How To Determine Your Horizon View Desktop Protocol
There are times you need to know which remote display protocol you're using; here's how to find out.
The other day a colleague asked me how she could find out which display protocol she was running on her Horizon View desktop. A display protocol transfers the virtual screen of a virtual desktop to the physical screen(s) of an endpoint device; it makes a huge difference in an end-user's experience. Horizon View is VMware's virtual desktop product, and it supports three display protocols: PCoIP, Blast Extreme and RDP. Display protocols can compress, deduplicate and perform other operations to minimize the amount of data between the virtual desktop and the endpoint device.
The View Administrator Web Client
The easiest way in View to see which protocol is being used with a virtual desktop is with the View Administrator Web client: under the "Sessions" tab, you can see the remote protocol each desktop is running (Figure 1
If you don't have access to the View Administrator Web client, or are using the View Direct-Connection Plugin (see my article for more on View Direct-Connection) which doesn't use a View Administrator Web client, there are other routes you can take to ascertain which protocol is being used. They include observing which ports are being used or by looking at ephemeral entries in the desktop's Windows register.
For example, if I connect to a virtual desktop named "DirConWin701" using a View client on my laptop using the Blast Extreme protocol, I could run "netstat" to see which ports are being used. The output of the netstat command is shown in Figure 2, which shows that my virtual desktop has established a connection from the DirConWin701 (IP address 10.0.0.111) to the virtual desktop (IP address 10.0.0.139) over port 22443. This, according to VMware's Horizon 7 port diagram poster from which a snippet is shown in Figure 3, is what Blast Extreme uses to make connections.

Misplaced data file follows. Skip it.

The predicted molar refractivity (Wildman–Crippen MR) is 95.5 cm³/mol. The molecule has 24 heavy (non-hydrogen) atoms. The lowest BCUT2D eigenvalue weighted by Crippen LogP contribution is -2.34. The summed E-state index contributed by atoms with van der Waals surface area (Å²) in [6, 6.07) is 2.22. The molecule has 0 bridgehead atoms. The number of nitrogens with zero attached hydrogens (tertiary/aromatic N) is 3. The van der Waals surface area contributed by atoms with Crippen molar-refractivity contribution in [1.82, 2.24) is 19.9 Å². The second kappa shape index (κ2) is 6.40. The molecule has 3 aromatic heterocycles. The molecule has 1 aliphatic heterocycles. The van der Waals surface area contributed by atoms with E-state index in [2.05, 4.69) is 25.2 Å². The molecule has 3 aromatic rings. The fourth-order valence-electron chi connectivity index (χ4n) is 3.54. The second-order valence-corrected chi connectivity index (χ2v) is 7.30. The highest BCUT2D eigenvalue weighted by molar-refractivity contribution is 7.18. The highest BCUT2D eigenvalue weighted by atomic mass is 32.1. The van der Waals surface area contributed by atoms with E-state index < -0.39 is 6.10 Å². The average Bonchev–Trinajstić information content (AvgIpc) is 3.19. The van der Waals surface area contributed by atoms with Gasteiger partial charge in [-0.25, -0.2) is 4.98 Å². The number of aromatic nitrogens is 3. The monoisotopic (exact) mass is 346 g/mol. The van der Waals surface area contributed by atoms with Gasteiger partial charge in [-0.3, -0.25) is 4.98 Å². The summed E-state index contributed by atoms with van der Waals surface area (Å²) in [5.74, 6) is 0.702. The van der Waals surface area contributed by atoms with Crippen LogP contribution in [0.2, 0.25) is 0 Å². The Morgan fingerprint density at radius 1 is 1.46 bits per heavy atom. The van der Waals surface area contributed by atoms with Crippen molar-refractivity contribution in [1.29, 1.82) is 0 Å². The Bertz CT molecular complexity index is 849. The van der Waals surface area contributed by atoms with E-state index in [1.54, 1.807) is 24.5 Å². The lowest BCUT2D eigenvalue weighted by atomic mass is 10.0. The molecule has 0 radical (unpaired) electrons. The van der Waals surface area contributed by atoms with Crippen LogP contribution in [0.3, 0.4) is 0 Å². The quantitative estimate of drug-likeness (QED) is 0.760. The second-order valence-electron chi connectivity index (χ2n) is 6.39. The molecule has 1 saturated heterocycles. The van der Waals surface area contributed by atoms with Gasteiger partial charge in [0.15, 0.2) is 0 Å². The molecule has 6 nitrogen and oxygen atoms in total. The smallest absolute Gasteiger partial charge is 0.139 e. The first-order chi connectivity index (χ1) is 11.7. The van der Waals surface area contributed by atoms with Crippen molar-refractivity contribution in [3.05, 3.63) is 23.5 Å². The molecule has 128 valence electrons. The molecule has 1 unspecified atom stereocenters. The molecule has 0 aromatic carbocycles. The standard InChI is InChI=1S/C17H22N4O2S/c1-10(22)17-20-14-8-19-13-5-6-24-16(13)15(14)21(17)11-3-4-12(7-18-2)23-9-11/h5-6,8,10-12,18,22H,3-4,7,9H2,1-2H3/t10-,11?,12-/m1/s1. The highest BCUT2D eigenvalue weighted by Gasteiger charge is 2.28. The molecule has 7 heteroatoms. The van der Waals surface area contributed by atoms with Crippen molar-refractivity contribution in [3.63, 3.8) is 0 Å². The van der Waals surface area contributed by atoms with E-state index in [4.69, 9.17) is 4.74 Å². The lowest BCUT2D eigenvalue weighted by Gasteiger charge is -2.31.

The Windows Registry
View also tracks which protocol is being used in the Windows registry. Use "Regedit" to search for the text string "ViewClient_Protocol," and this will show the protocol being used. In this case, I connected to my desktop using Blast Extreme. A screen capture of the Registry Editor is shown in Figure 4
A Few Examples
Although I've been using Blast Extreme to connect to my virtual desktops, these techniques will also show PCoIP and RDP connections. Figure 5 shows a virtual desktop connection using PCoIP over port 4172.
shows a virtual desktop connecting using RDP over port 3389.
Figure 7 shows HTML Access being used to connect to a virtual desktop, via the Opera browser running on my Dell Ultrabook. HTML Access uses the Blast protocol.
You've Got Options
In sum, the short answer to my colleague's question is this: the simplest and fastest way to find which protocol is being used on a View desktop is to use the Horizon Administrator Web client. Alternative methods include using netstat or examining the Windows Registry.
Tom Fenton has a wealth of hands-on IT experience gained over the past 25 years in a variety of technologies, with the past 15 years focusing on virtualization and storage. He previously worked at VMware as a Senior Course Developer, Solutions Engineer, and in the Competitive Marketing group. He has also worked as a Senior Validation Engineer with The Taneja Group, where he headed the Validation Service Lab and was instrumental in starting up its vSphere Virtual Volumes practice. He's on Twitter @vDoppler.